My dream career: Message in a bottle to my younger self

My early career was a follow-the-crowd formula with a Bachelors degree onto a well-paid tech job onto changing for a higher pay in 5 years. While I have nothing against pursuing a fatter paycheck, it just that it kept me off-track. As a result, I had trouble finding my true north – a dream career I’d love.

Today I’m well on my dream career path and here’s my 3-point simple “message in a bottle” parceled via time machine, addressed to you, my younger self (YS).

My dream career: Message in a bottle to my younger self
My dream career: Message in a bottle to my younger self

1. You define your dream career, don’t outsource it

14 years ago, just into my first job, I painfully chewed every critical feedback with a fixed mindset that I was limited by my inborn talents.

I was enthralled, as I read a neuroscience revelation on growth mindset that I can acquire as many skills as I wish if I worked on them.

So my dear YS, Take charge of your personal identity. Don’t undermine the valuable feedback that helps refine your individuality but never let your bosses, colleagues and community judge their way to your sense of self.

2. Work to build your dream career, not your resume

Few years ago I sat on my appraisal discussion with an amazing boss. I presented a carefully scouted list of annual accomplishments and personally solicited appreciation letters from customers. I anxiously waited for him to reveal his hopefully big plans for me. This first question he asked still remains etched in my memory: Does what you do, excite you?. Although I did not have a succinct answer, it was an aha moment for what was missing in my career.

My beloved YS, Realize that career path is a journey that you’re excited to embark on, to narrate stories of, having used your innate and acquired talents to make a difference to your company, daring to solve big problems, losing your sense of self to a purpose much higher.

3. Make money work for you, don’t work for money

A year back, I went on an unpaid leave of absence from work to pursue my dream of getting back to college to learn what I wanted to. That helped change my trajectory.
It was an opportunity cost, but it paved way for a meaningful path that I’d always wanted.

Now dearest YS, What would you do if you were not afraid?. Listen to your soft inner voice. Do what you love; love what you do. Experiment, get better and be awesome at what you love doing. By law of karma, money will follow.

Here’s the benefit of my experience handed to you on a silver plate but as the paradox of experiential wisdom would have it, you will get wiser from your experience than from this advice.

So, all the very best, believing in yourself!

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Career advice to my younger self
Career advice to my younger self

Now, it is your turn to let your younger self, know what you’ve learned. Let the world know what you’ve been through to become the person you are, today!

1. What major event do you consider a turning point in your career?
2. Which conversation was an ‘aha’ moment to your career?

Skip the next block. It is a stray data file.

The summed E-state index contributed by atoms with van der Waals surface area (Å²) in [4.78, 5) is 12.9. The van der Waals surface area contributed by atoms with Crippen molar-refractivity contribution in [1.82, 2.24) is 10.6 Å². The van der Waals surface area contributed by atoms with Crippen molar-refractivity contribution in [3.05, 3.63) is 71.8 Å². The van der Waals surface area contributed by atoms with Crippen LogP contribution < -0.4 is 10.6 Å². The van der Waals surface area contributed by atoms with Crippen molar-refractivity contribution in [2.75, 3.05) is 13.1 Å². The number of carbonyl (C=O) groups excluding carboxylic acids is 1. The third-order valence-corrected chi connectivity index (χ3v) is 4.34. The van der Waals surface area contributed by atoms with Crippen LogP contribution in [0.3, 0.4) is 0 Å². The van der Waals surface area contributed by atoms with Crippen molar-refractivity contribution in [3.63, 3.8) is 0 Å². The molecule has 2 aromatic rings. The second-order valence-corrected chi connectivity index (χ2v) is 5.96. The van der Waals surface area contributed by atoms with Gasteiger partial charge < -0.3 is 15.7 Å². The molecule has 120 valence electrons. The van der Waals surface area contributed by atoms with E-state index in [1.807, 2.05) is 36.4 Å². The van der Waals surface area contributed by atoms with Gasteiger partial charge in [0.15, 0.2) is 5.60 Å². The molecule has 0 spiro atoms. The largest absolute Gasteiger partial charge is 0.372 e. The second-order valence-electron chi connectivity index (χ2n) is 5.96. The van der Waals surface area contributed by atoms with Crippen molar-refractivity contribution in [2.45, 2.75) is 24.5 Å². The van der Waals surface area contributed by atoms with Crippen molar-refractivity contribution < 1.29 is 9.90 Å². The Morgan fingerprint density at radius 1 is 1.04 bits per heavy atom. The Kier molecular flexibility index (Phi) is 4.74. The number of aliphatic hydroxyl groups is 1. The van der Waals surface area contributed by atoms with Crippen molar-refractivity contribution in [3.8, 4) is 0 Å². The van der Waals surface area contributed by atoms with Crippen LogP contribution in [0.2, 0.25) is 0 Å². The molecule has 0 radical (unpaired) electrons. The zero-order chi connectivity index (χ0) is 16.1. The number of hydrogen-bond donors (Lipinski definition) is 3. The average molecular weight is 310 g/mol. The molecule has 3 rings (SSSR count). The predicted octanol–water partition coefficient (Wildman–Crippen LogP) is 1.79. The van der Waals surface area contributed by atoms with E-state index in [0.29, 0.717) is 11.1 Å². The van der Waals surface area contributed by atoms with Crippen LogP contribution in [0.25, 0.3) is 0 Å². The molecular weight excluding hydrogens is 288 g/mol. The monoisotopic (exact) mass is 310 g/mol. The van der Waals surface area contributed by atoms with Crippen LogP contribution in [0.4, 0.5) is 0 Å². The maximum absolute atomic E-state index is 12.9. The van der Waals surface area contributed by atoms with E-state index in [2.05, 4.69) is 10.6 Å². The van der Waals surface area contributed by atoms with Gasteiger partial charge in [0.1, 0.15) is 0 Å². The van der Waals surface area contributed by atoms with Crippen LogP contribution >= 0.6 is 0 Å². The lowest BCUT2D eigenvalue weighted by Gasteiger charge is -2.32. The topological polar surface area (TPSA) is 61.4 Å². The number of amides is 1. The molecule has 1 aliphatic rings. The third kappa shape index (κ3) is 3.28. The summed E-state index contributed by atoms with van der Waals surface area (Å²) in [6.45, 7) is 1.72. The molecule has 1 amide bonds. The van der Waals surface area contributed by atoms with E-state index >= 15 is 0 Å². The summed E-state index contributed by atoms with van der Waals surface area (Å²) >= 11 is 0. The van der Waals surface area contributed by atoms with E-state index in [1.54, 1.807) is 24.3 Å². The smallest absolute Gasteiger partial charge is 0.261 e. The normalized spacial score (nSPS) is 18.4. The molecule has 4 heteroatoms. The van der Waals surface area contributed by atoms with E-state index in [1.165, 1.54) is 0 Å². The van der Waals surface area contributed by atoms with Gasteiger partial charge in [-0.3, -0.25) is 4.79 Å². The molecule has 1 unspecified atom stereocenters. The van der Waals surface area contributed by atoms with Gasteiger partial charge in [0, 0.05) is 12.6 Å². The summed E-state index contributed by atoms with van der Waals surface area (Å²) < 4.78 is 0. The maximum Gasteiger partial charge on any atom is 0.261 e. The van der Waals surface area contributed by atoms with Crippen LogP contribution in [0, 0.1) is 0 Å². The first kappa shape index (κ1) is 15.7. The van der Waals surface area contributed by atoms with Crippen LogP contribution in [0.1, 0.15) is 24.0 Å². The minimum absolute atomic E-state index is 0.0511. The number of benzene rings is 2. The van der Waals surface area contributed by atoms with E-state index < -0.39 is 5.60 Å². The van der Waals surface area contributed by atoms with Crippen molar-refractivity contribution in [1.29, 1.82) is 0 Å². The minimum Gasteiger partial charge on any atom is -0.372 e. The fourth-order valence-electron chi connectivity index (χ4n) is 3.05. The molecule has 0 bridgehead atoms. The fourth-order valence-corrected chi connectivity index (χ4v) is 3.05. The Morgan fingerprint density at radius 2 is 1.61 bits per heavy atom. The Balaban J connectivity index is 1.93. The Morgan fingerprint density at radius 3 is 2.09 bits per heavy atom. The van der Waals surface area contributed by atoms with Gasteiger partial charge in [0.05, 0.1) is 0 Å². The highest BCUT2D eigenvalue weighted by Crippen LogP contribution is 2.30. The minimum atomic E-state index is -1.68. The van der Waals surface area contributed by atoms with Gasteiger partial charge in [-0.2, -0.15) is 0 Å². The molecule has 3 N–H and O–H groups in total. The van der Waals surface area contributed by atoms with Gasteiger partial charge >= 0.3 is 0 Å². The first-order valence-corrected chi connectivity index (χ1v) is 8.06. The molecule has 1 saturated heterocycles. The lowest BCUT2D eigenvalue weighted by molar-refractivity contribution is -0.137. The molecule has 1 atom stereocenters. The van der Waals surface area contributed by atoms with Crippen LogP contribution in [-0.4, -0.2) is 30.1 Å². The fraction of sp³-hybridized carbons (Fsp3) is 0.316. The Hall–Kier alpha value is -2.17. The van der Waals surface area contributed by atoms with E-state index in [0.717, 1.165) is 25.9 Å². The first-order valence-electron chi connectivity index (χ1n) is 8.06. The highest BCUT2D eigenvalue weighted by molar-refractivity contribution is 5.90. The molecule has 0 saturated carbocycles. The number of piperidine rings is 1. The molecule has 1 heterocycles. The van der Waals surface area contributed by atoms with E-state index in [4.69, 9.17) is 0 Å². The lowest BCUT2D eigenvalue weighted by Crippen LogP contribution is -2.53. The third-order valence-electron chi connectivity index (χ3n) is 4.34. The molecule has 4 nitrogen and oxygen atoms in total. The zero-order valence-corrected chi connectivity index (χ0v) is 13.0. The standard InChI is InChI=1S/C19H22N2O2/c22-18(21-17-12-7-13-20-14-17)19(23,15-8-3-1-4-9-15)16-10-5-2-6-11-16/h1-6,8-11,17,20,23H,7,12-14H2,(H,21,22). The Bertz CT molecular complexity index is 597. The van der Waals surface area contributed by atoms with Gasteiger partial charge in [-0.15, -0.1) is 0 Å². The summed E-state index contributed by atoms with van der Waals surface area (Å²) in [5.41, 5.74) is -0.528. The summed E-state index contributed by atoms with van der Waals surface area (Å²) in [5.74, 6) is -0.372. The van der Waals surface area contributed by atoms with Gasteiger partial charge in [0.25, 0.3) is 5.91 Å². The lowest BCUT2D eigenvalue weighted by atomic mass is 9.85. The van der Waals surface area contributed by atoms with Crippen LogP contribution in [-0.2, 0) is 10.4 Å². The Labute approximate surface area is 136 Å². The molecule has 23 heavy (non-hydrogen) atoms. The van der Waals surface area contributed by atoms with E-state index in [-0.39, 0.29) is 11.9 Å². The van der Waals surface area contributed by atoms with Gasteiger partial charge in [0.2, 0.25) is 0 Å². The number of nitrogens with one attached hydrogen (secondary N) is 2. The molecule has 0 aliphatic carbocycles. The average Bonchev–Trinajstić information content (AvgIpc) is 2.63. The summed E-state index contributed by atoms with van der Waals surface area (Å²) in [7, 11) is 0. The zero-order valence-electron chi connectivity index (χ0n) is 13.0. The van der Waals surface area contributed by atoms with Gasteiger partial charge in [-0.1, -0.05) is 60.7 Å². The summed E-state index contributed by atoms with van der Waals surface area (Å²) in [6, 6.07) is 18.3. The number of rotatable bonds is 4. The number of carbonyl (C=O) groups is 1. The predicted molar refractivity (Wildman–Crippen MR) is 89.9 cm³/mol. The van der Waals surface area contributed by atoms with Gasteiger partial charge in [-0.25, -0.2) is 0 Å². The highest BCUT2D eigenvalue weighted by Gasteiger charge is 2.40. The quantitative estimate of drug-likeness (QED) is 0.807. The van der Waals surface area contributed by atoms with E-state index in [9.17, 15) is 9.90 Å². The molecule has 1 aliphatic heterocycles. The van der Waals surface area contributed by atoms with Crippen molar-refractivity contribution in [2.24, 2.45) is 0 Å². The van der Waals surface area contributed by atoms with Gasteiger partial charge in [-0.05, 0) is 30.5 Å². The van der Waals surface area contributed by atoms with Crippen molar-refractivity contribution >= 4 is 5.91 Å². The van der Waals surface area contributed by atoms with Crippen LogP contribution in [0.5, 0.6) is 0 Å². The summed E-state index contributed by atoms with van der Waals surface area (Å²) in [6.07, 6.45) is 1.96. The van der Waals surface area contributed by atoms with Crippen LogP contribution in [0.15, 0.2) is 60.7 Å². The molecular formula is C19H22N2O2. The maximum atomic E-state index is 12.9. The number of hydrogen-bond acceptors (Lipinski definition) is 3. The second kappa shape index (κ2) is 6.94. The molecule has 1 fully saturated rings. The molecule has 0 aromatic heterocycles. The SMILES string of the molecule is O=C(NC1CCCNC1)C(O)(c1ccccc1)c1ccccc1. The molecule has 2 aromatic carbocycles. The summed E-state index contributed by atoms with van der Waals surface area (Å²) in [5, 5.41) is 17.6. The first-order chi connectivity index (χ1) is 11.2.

3. What are some of the fears you’ve overcome to be where you are today?

23 Comments

  1. For me, the shift came when I realized that I could work for a cause higher than just my need to pay bills. It was important that what I did for money didn’t make me a slave or end up in soul sucking situations. I wanted to do the things that did not feel like a chore and set my soul alive, each and every day. So I stepped back for a while, looked at my strenghts and the thngs I loved and crafted a businesss around thesei Those early days were not easy but I learned so much about myself and to date, I feel it was the best learning experience I’ve had.

  2. “Make money work for you…”

    I totally agree with this statement. I left a good paying job (without a new job) to pursue blogging full time. Out of that came a baby and a now successful blogging career. It’s always great to follow your dreams and don’t feel ashamed about doing it.

    Shatreka
    Chicstylez360.com

  3. Oh the messages I would send myself in a bottle… the most important would be that no one will ever be able to pay you what your worth except you. so continue to work diligently on your passions and write your own paycheck. The payoff will be more than any money you can spend.

  4. I love these! One of the things I would note is to follow the strengths and not get stuck on weaknesses. I also love the quote “What would you do if you weren’t afraid.” I would own rental properties. I’m not quite to the point where I can do this but hopefully one day I will conquer the fear!

  5. I especially agree with working to build your dreams. I never in a million years saw myself leaving the corporate world to be a stay at home mom, but raising my children is something that is so important to my husband and I. It was a dream, although a difficult on, that I went after for my family. THanks for sharing

  6. carolinecocker15

    I always thought I’d end up doing something corporate/office-y (I’m very bossy and I love stationary), so it came as quite the surprise when I realised one day that I wanted to work at home. I’m still working towards that, but it took me envisioning the life I wanted, not merely the career, that decided my path

  7. So much incredible advice in one blog post <3 Thank you so much for sharing this. I made a lot of mistakes early in my career, but I think they were all necessary for my own personal development. But this? This is good stuffs right here 🙂

    "Work to build your dreams, not your resume"< Thank you for following me so I could come back here and discover your wonderful online home 🙂

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